This portion in history tells us a lot about the “limits” of freedom in American history. Although the Japanese-Americans were citizens of the United States and residences within the country, they did not have equivalent rights during this time in history. “The Constitution makes him a citizen of the United States by nativity and a citizen of California by residence. No claim is made that he is not loyal to this country. ” Many Japanese-Americans were being treated as if they had been disloyal to the US and even alienated because of how they looked.

Also, the freedom to own land was taken from them as well. “The Federal Reserve Banks took charge of property owned by evacuees, while the Farm Security Administration took over the agricultural property. ” Owning property is one of the greatest freedoms and American can uphold and as history has shown it can easily be taken away in an instant. Japanese-Americans were forced to sell everything because they were very limited in what they could take with them to the internment camps. As we can clearly see, Japanese-Americans had such limited freedom during World War II.

Mine Okubo along with Yuri Tateishi gave us an inside look of what it was like for them during this crucial time in their lives and it allows us to see the rights and freedoms that were taken from these American citizens. I was able to more clearly see the actualization of their experiences through Mine Okubo’s illustrations because it allowed me to gain a greater respect for their emotions. Okubo and Tateishi, along with countless others, made some of the greatest sacrifices for the well being of our country during the war and for that they do not get nearly enough credit.

Free Essays

Battle of Stalingrad

The battle of Stalingrad was one of the biggest, cruellest and most important battles of the World War II. The city was called in the name of Stalin, the leader of the Red Army and if the Germans captured it would be great propaganda for them and it would decrease the Russian morale, so Stalin made his army fight until death. Also if the Germans took control of Stalingrad, then the way to Moscow would be open and the Germans might win the war. The city also controlled a lot of crucial water and rail communications with the rest of Russia.After the fail of the Operation Barbarossa, Adolf Hitler began a new offensive in June 1942. General Frederich Paulus, the commander of the 6th German army got an order to invade Stalingrad. The city controlled a lot of rail and water communications. In the summer of 1942 Paulus sent an army of 250000 men, 500 tanks, 7000 artillery guns and 25000 horses. The progress was slow, because there was a lack of supplies until the 7th August 1942. By the end of the month the army killed or captured around 50000 USSR soldiers. At around 35 miles left till Stalingrad the fuel supplies stopped again.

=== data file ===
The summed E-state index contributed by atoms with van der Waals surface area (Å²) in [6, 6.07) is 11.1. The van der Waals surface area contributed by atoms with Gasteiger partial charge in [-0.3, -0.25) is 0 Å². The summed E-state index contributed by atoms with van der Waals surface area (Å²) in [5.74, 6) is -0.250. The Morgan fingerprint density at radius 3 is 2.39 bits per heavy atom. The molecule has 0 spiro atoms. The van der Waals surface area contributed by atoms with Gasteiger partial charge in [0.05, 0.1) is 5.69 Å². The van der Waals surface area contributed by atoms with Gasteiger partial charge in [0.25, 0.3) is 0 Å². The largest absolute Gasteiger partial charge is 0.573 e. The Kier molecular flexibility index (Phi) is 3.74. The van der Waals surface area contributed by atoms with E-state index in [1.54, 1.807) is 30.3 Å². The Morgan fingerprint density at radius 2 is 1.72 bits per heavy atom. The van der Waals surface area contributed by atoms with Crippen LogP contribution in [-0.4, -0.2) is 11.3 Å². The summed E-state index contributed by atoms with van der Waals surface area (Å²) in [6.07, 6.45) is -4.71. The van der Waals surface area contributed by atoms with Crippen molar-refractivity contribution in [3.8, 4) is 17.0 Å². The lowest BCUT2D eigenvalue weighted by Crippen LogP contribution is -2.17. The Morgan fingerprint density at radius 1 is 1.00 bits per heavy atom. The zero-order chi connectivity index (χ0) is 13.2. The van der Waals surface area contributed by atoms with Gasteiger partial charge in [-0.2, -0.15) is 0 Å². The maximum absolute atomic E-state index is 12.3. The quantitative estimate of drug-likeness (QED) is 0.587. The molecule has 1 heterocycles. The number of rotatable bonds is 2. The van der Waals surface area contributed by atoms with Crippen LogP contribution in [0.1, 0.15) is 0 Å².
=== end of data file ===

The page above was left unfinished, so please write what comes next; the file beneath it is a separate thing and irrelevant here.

When the supplies came the progress continued but Paulus was conserving the fuel, so he only sent his 14th Panzer corps. The Red Army was now giving more resistance and the Germans were forced to stop just outside of Stalingrad. Paulus ordered to delay the attack until the 7th September because his north flank was under attack. While he was waiting the Luftwaffe bombed the city. The USSR suffered lots of civilian casualties and most of the city was reduced to rubble. Stalin brought most of the Russian army together, even from Siberia.

Millions of soldiers were in Stalingrad now defending the most important part of Russia. More and more soldiers were needed as more and more German tanks and planes attacked. General Georgi Zhukov the Russian military that was yet not defeated in a single battle was put in charge of the Stalingrad defence. As the Germans progressed through the city the Red Army was fighting for every single building the further the advance was the more casualties each side suffered. The German tanks were not much use in street battles and most of the fighting was done with sniper rifles, machineguns and hand grenades.

Germans had problems with very well and cleverly camouflaged Russian artillery and machinegun nests. The Red Army also used sniper squads, which were based in the ruins, particularly well. On the 26th September the 6th German army was able to put their flag up over the Red Square of Stalingrad, but the street fight continued. Adolf Hitler ordered Frederich Paulus to take Stalingrad at any cost, but General Kurt Zeitzler, the Chief of General Staff was critically against continuing the attack and asked Hitler to let the German army leave Stalingrad.